Viruses and bacteria that quercetin seems to stop from replicating are:

  1. Bacteria
  • Heliobacter Pylori (causes gastritis and ulcers)
  • Salmonella enteritidis (causes food poisoning)
  • Staphylococcus aureus (causes staph infection)
  • Escherichia coli (causes food poisoning and UTI)
  • Proteus (causes UTI)
  • Aspergillus flavus (causes arthritis)

2. Viruses

  • Adenovirus
  • Herpes simplex virus
  • Japanese encephalitis virus
  • Respiratory syncytial virus

Quercetin also shows scavenging activity (in vitro) against the HIV-1 virus and prevents it from causing infection. Quercetin achieves this by inhibiting reverse transcriptase and protease activity of the HIV-1 virus which is how the virus affects the patient’s DNA.

Quercetin used for Cardiovascular Health

Our health is affected by what we eat, and quercetin is part of a healthy diet that affects all of our body and its organs. A quercetin-rich diet is not only healthy but also has heart-protective properties.

Quercetin stops fat cell accumulation and maturation and promotes apoptosis (cell death) in already-matured fat cells. In many studies, quercetin has been shown to lower the risk of hypertension, heart attacks, endothelial dysfunction, and death caused by low-density lipoprotein. In a research study done in Greece, quercetin showed the potential to reverse the effects of coronary heart disease and stopped its progression by improving blood flow in the arteries.

Quercetin used for the Brain

Oxidative stress-induced brain damage is caused by free radicals, and if left unchecked, it leads to Alzheimer’s, Parkinson’s, and even strokes due to neuronal damage. Quercetin, along with other flavonoids, is being tested for neuroprotective properties as quercetin is a known antioxidant and may possibly be used as a prophylactic against brain injury due to oxidative stress.
Due to its neuroprotective properties quercetin can be used to help in vision impairment caused by a damaged optic nerve.

However, the effects of quercetin on brain function and as a neuron protector have yet to be fully studied.

Quercetin used for Cancer

Several studies have linked certain cancers (like colon cancer) to lifestyle and diet, and in those cases, the anticancer properties of quercetin can help manage the effects of lifestyle-related cell damage to some degree.
In one study, the anti-tumor activity of quercetin, in combination with other phytonutrients, decreased and reduced the size of tumors in the rectum and small intestine.
Quercetin also seems to trigger apoptosis, which is one of its anticancer properties. It is extensively being studied for its anticarcinogenic activities, and as more research comes out, we will see an increase in the use of quercetin for cancer and tumor treatment.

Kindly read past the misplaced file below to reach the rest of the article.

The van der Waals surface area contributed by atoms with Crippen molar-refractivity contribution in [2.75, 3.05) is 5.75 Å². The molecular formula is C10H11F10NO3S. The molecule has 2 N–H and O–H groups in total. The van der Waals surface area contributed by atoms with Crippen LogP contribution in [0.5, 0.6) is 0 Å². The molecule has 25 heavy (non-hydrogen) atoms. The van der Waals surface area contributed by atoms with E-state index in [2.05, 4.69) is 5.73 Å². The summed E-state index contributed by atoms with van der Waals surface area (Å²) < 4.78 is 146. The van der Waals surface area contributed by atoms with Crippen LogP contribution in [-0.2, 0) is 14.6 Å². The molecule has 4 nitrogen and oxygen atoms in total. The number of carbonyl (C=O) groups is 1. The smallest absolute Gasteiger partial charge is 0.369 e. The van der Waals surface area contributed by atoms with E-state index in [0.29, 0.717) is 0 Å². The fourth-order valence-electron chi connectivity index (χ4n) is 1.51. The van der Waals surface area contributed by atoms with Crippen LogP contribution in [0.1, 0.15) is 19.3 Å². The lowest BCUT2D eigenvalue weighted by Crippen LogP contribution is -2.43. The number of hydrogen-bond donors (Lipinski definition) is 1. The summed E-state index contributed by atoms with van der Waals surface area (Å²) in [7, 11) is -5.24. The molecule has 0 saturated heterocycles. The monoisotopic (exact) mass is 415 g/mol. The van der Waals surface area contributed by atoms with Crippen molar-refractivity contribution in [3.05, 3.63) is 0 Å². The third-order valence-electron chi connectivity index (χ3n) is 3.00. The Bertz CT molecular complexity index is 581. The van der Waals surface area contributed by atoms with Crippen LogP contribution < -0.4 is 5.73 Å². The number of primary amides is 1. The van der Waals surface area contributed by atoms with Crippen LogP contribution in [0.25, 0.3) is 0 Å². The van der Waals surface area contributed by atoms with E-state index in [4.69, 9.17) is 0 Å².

Quercetin Food Sources

Quercetin is present in many foods which are part of our daily diet.

  • Quercetin Sources: Broccoli, Green Tea Leaf, Capsicum, Acerola Cherry, Kale, and Asparagus.
  • Quercetin Blend: Green tea, oranges, acerola cherries, and oranges can be included in the natural quercetin blend.


Up to 1500 mg/day (orally)

Quercetin can be taken three times a day in 500 mg doses orally for its general health benefit.

Up to 1400 mg/week (intravenous)

In certain conditions, like cancer, where quercetin is needed to be released quicker, it can be taken intravenously with a dosage limit of around 1400 mg for one week.

Quercetin Side Effects

Quercetin is a flavonoid that is already present in our foods, and we consume around 30mg of it on average. However, if you are taking quercetin as a supplement for its health benefits, use it within the recommended dose as mentioned on the supplement or consult your doctor.

Some known side effects of quercetin are:

  • Headaches
  • Numbness
  • Tingling
  • Shortness of breath
  • Nausea and vomiting
  • Kidney damage (can happen if taken intravenously in doses greater than 945 mg/m2)

Drug Interaction Warning

Quercetin supplements should not be taken with certain drugs, including everolimus and topotecan. If you are on medication for any disease, consult your doctor or take proper guidance before starting quercetin.


Quercetin is a flavonoid found in many fruits and vegetables that can act as an antioxidant and anti-inflammatory substance in the body. It has numerous health benefits including relieving oxidative stress, managing blood sugar levels, and reducing inflammation in the body. Quercetin can also act as a natural antihistamine, suppress histamine production and prevent allergic reactions, and it is effective against various bacterial and viral infections. Additionally, quercetin has been shown to promote cardiovascular health and may have neuroprotective properties. Quercetin and its supplements can be taken for all these benefits without any major side effects.